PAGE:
Additionally, some environmentally friendly objectives might align with existing spend management goals. For example, companies that are looking to reduce spend in office supplies can often find substitutions that are inexpensive and made from recyclable materials.
Secondly, it is important to take the time and assess your existing supply base. Some suppliers are just not the right fit for green programs, but very often suppliers do have sustainability policies that they neglected to discuss with you previously.
For those companies who believe green suppliers tend to be more expensive, it is important to realize sustainable providers are often aligned with market prices. If you are dealing with skeptics, a benchmarking report can provide the market data regarding green supplier costs, help gain buy-in from stakeholders.
Ultimately, sustainability is not just a trend, but a growing business practice. If you company is looking to be more environmentally friendly, utilizing green sourcing methods will not only help reduce your costs, but also achieve your goals.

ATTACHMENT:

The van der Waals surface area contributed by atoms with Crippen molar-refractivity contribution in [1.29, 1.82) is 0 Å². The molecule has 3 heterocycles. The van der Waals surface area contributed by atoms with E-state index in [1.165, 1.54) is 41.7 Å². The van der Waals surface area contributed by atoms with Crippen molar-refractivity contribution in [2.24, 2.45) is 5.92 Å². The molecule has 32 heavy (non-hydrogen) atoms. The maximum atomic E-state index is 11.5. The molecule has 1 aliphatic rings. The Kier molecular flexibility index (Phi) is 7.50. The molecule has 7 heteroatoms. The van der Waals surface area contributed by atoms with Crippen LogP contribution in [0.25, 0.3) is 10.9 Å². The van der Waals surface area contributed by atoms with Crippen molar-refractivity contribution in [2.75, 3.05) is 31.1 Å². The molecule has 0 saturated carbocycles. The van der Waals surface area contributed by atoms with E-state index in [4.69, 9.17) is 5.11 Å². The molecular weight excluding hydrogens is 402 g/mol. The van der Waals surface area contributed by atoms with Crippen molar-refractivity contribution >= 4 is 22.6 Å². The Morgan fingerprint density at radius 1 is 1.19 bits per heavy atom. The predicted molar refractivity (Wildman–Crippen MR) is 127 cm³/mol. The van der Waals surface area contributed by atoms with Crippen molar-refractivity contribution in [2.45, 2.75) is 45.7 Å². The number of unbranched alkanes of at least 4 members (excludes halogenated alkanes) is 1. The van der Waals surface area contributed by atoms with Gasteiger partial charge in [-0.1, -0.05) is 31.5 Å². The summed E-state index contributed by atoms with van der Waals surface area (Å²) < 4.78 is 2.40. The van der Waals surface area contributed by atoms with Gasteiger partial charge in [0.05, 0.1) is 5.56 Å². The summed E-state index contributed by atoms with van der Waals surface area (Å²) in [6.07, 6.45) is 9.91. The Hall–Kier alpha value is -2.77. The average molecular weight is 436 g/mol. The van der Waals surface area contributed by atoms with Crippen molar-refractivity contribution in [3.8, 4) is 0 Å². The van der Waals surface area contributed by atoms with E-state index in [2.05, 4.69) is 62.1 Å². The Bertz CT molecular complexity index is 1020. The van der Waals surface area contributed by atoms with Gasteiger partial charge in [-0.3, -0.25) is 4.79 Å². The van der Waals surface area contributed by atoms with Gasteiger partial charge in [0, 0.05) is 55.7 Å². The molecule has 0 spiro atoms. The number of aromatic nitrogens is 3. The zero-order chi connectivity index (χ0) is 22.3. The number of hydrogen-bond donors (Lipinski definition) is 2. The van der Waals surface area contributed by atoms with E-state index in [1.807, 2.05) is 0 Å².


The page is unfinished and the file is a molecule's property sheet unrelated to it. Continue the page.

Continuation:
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When it comes to finding personnel with the skills needed to keep state-of-the-art manufacturing plants operating effectively, strategic sourcing specialists should direct their focus toward hiring the young.
This, of course, is easier said than done. However, industry-wide concerns about a growing labor shortage have caused many private enterprises to take their own initiatives, implementing in-house education programs. In addition, public school systems are taking note of the troubles the production economy is facing.